Jesus was crucified and ordered His followers not to defend Him from His fate. Muhammad, who began his mission as a preacher rather than a soldier, led pillaging raids (to get money for his followers), fought aggressive, offensive wars to subdue his enemies, and on one famous occasion, beheaded his Jewish captives.
In stark contrast, the most “violent” thing Jesus did was overthrow the tables of the money changers in the Temple and drive out the animals. How can anyone compare the two?
Jesus is called the Lamb of God in numerous texts, speaking of His sacrificial death on the cross, and He is worshiped by Christians as the Lamb who was slain. Do Muslims commonly think of Muhammad in those terms?
The issue here is not whether it’s appropriate for Christians to defend themselves against terrorist attacks or whether Christians should serve in the military. The issue is that the early Christians were killed for their faith rather than killing others for their faith. The early Muslims did, in fact, kill others for their faith, and many have continued to do so through the centuries.
So, when a Christian is killed by a radical Muslim for refusing to deny his faith, both the Christian and the Muslim can point to their leaders — Jesus and Muhammad — and say, “I am following the example of my leader,” one by being killed for his faith, the other by killing for his faith.
I’m quite aware of ugly aspects of Church history, including the violence of the Crusades (in particular, against European Jews who were not part of the military conflict between Christians and Muslims), but examples like this prove the larger point: they are horrific exceptions to the rule and they are without New Testament support.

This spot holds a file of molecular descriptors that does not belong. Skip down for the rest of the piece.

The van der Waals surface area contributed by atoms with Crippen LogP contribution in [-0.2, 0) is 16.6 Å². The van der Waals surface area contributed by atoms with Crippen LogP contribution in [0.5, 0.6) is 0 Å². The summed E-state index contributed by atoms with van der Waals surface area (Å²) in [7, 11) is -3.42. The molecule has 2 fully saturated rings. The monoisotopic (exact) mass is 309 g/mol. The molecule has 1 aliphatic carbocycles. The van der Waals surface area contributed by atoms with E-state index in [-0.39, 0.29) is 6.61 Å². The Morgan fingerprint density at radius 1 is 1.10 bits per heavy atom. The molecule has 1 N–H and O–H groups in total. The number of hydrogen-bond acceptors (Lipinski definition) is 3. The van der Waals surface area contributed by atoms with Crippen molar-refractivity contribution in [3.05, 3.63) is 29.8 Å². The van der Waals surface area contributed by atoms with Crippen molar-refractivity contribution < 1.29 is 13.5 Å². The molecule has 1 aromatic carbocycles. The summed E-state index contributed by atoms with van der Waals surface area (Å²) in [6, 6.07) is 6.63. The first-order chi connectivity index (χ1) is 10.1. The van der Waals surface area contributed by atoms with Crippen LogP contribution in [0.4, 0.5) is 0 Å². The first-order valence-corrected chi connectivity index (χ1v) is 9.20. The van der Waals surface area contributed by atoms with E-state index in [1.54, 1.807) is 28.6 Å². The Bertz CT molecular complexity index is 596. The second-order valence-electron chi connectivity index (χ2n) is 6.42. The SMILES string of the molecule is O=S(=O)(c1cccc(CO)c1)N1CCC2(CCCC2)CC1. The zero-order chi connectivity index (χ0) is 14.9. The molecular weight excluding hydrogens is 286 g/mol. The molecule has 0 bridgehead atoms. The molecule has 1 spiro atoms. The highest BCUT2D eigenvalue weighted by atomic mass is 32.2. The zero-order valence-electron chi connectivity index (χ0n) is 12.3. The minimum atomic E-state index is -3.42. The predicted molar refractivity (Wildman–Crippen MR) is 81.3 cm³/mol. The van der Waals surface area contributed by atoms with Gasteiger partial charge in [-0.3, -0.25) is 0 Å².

In contrast, wars fought in the name of Allah have a rich Islamic history, tracing back directly to Muhammad and the Quran.
As for wars that America engages in, such as the invasions of Afghanistan and Iraq, while many Muslims view these as “Christian wars” (since America is perceived by the Muslim world to be a Christian nation), these wars have not been waged in the name of Christianity but rather in the name of national security. If America was an entirely secular nation it could have engaged in such wars just as easily.
I do appreciate the fact that millions of Muslims, including many respected leaders, believe that the violent verses of the Quran were for also for a specific time and season, and I applaud them for repudiating the theology, ideology, and actions of radical Muslims worldwide. At the same time, the close association between Muhammad, the Quranic verses of violence, and violent Islamic history cannot be denied. This similar pattern cannot be found from New Testament times until today in practicing Christian circles. And where it can be found, it is aberrant.
Not surprisingly, while Muslims celebrate Muhammad’s bloody victory at Khaybar, Christians celebrate Jesus’ bloody death on the cross, followed by His glorious resurrection.